In an effort to have authorities check on Carlo Brewer’s 3-year-old son, Brewer’s attorney asked judges and police a question.
What would it take to get a court order letting investigators enter the Wichita rental home where the boy lived with his mother and her boyfriend to make sure he was OK?
Police told the attorney that authorities would need to see Evan or his mother at the home. Proof that they were there.
“And I have to admit: That sounded reasonable,” said Shayla Johnston, Carlo Brewer’s attorney and cousin.
But proof never came in time.
On Sept. 2, Wichita police discovered Evan’s remains encased in concrete at the same rental home on South Vine. His mother and her boyfriend remain in jail on bonds of $25,000 for charges not directly tied to his death, which remains under investigation. Police have not said how the 3-year-old died. Evan is a grandson of former Wichita Mayor Carl Brewer, who has taken a break from his gubernatorial campaign because of the child’s death.
According to Johnston, the only judge responsive to their efforts to determine whether Evan was safe was a temporary judge – former Sedgwick County District Attorney Nola Foulston.
On July 6, Johnston, Carlo Brewer and an officer with the Exploited and Missing Child Unit went to Foulston, who was working that day as a pro tem judge, serving at least twice a month on protection-from-abuse and protection-from-stalking cases.
As Johnston recalled the conversation, Foulston looked at the Exploited and Missing Child Unit investigator, Kent Bauman, and they talked about a search warrant to get into the house. “If you can get a prosecutor to draw it up, I will sign it,” Foulston said, and left her phone number with Bauman.
In interviews this week, Johnston and her uncle, Carl Brewer, both praised the efforts of Bauman. He helped Carlo Brewer through the court process and was at every protection-from-abuse hearing, Johnston said.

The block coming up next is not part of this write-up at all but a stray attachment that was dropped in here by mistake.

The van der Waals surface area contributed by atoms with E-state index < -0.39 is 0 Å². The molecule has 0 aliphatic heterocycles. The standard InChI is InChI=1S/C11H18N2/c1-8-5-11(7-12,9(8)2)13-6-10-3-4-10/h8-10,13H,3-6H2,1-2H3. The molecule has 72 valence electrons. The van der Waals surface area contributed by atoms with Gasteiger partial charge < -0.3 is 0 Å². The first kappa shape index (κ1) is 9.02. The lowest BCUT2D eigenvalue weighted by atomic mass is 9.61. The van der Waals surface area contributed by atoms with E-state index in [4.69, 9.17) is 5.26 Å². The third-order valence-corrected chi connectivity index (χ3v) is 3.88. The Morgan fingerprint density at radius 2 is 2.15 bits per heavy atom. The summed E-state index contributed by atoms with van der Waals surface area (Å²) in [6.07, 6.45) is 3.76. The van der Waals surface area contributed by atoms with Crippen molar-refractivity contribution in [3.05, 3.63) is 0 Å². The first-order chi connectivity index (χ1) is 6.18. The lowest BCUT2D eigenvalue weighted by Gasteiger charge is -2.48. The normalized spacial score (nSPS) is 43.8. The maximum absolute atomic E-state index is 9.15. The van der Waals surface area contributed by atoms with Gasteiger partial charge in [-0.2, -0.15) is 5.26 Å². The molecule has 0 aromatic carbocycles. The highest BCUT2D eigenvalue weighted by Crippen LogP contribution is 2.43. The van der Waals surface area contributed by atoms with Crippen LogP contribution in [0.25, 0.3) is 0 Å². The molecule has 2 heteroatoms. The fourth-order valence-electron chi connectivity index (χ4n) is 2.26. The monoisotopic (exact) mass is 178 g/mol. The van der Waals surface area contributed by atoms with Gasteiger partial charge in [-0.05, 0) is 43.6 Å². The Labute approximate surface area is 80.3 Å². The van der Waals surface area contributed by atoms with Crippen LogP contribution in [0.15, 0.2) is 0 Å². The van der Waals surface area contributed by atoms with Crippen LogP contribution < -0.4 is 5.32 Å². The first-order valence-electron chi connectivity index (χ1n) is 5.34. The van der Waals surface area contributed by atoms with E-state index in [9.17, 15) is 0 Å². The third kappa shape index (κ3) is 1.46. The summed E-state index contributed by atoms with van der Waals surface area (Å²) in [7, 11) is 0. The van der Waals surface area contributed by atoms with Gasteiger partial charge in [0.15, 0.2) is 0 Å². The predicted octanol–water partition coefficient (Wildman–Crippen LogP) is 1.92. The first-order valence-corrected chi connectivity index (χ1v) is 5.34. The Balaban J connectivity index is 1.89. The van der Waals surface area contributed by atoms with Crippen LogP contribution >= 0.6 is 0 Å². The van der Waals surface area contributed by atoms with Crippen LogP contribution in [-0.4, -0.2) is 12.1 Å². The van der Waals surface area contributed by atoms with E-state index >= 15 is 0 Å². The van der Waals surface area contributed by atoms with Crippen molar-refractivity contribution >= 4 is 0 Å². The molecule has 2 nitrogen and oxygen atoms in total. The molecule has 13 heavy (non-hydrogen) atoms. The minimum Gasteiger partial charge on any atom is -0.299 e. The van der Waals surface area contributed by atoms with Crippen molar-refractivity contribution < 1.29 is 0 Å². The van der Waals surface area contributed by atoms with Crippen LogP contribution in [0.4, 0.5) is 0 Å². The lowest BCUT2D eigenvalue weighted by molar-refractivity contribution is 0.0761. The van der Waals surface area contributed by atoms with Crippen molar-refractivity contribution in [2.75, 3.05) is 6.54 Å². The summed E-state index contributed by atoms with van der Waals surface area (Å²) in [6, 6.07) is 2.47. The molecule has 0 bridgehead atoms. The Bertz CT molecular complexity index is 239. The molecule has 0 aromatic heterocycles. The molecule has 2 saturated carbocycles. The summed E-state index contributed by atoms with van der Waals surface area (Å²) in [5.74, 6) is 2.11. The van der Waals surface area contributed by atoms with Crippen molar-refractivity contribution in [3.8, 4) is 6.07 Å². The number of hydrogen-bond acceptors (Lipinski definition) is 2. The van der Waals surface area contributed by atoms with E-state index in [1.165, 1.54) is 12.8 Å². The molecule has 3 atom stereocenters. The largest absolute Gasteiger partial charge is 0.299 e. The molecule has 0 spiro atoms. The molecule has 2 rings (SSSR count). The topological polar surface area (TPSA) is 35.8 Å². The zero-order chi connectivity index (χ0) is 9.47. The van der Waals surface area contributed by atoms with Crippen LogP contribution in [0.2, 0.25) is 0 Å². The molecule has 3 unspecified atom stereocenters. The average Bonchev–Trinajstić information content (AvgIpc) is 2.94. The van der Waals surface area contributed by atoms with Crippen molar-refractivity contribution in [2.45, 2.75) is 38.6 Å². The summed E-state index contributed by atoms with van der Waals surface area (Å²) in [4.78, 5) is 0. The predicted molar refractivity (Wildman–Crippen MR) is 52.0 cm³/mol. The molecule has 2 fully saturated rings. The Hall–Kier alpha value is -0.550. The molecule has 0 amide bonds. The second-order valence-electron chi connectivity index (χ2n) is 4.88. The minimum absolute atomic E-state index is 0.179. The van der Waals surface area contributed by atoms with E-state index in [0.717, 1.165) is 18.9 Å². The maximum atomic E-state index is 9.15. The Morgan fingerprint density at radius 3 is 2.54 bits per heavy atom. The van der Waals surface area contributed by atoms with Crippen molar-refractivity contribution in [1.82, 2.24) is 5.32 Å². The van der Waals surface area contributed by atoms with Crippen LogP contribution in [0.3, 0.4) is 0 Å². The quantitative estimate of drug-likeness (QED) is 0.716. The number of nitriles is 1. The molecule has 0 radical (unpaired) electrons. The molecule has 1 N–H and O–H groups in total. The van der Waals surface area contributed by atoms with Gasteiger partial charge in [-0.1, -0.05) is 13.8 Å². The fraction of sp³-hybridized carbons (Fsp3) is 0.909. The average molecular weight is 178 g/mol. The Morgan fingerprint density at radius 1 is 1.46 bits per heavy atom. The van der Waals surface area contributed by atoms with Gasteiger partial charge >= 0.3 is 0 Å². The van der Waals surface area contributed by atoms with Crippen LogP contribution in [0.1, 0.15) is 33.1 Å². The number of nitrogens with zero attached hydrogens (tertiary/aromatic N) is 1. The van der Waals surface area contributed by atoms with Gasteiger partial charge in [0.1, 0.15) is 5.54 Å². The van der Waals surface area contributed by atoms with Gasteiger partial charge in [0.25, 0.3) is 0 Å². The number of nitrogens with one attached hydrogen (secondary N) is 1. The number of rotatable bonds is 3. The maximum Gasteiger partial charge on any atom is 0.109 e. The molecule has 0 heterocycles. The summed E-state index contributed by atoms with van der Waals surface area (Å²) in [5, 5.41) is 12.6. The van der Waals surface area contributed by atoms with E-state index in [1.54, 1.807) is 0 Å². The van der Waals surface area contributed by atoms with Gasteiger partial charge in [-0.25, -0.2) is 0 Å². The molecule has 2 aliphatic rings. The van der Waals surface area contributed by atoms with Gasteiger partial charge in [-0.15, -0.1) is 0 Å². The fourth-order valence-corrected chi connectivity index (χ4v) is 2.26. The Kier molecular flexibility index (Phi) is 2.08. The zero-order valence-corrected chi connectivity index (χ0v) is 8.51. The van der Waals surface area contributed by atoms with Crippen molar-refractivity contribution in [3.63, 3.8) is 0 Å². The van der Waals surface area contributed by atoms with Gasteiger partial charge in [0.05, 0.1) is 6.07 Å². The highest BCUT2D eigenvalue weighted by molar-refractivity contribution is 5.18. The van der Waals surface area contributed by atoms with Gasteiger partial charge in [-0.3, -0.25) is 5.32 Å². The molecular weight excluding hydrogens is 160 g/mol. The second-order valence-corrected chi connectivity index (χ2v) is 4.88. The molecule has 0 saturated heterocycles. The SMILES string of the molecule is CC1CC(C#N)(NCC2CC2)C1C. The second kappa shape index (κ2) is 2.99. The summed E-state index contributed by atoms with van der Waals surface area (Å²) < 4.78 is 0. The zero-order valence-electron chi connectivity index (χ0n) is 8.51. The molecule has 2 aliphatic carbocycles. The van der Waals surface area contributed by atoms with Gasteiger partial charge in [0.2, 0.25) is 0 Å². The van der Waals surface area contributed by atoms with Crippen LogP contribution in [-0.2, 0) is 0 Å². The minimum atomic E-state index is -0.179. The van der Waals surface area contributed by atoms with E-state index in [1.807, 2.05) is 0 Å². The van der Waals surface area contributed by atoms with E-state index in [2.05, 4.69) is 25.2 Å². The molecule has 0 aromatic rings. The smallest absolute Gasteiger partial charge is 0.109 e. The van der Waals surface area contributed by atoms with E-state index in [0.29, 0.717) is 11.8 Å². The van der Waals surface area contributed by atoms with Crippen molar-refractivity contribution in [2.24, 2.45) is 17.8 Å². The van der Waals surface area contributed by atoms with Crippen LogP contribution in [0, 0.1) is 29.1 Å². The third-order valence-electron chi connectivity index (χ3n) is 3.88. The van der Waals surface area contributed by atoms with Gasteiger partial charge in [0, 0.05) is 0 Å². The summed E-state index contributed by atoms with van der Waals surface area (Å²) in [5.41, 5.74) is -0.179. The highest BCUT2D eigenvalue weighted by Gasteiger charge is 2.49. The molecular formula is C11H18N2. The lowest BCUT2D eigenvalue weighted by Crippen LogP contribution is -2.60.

As the county’s longtime chief prosecutor, Foulston helped supervise criminal cases against people accused of harming children. As an assistant DA, she started a crimes-against-children unit in 1977.
For the Brewer family, tension and concern over Evan mounted.
Beginning in March, after multiple reports to the state that Evan could be neglected or abused, police and state child protective workers made repeated attempts to contact his mother, Miranda Miller, 36.
They knocked on her doors and windows. If Miller was there, she didn’t come to the door.
On Facebook and in text messages, “She was flaunting the fact that she was evading the system,” Johnston said Friday.
On May 7, Carlo Brewer heard from a friend that Miller was planning a move to Texas with his son. Later that same month, Carlo Brewer obtained a temporary order for custody of his son, according to a detailed timeline compiled by Johnston.
In early July – sometime after July 4 – a neighbor saw Evan in front of the rental home with Stephen Bodine, the 40-year-old live-in boyfriend, the neighbor told The Eagle.
On July 6, around the time the neighbor saw Evan with Bodine, Foulston took testimony from Carlo Brewer. Johnston provided Foulston the timeline of Carlo Brewer’s efforts to make sure his son was safe.
Foulston said Friday that she recalled that Miller may have taken her son out of state, that Miller couldn’t be found and was avoiding authorities. So Foulston ordered that Carlo Brewer be given sole custody on July 6.
Foulston remembered talking to the Exploited and Missing Child Unit officer, Bauman, about what it would take to get an order to get into the rental home.
But the problem was lack of proof that the mother and child were at the home, Foulston said.
Police said the boy’s remains were found Saturday in a suspicious concrete structure at the home after the landlord noticed an odor.
Miller was arrested in the 1200 block of South Emporia on Aug. 30 and has been charged with aggravated interference with parental custody. Bodine was arrested at the rental home and has been charged with aggravated assault with a hatchet and criminal damage to property for an alleged attack on Carlo Brewer outside the rental home on Aug. 11.
Brewer family members and supporters protested on multiple nights outside the home in August, with signs, and voicing their concern about Evan.
“It makes me ill,” Foulston said Friday – to think that the child was seen at the home around the time she signed the custody order in favor of his father.
“I did what I believe was legally correct.”
“I don’t fault law enforcement” because they were out by the rental home looking for the boy and his mother, she said.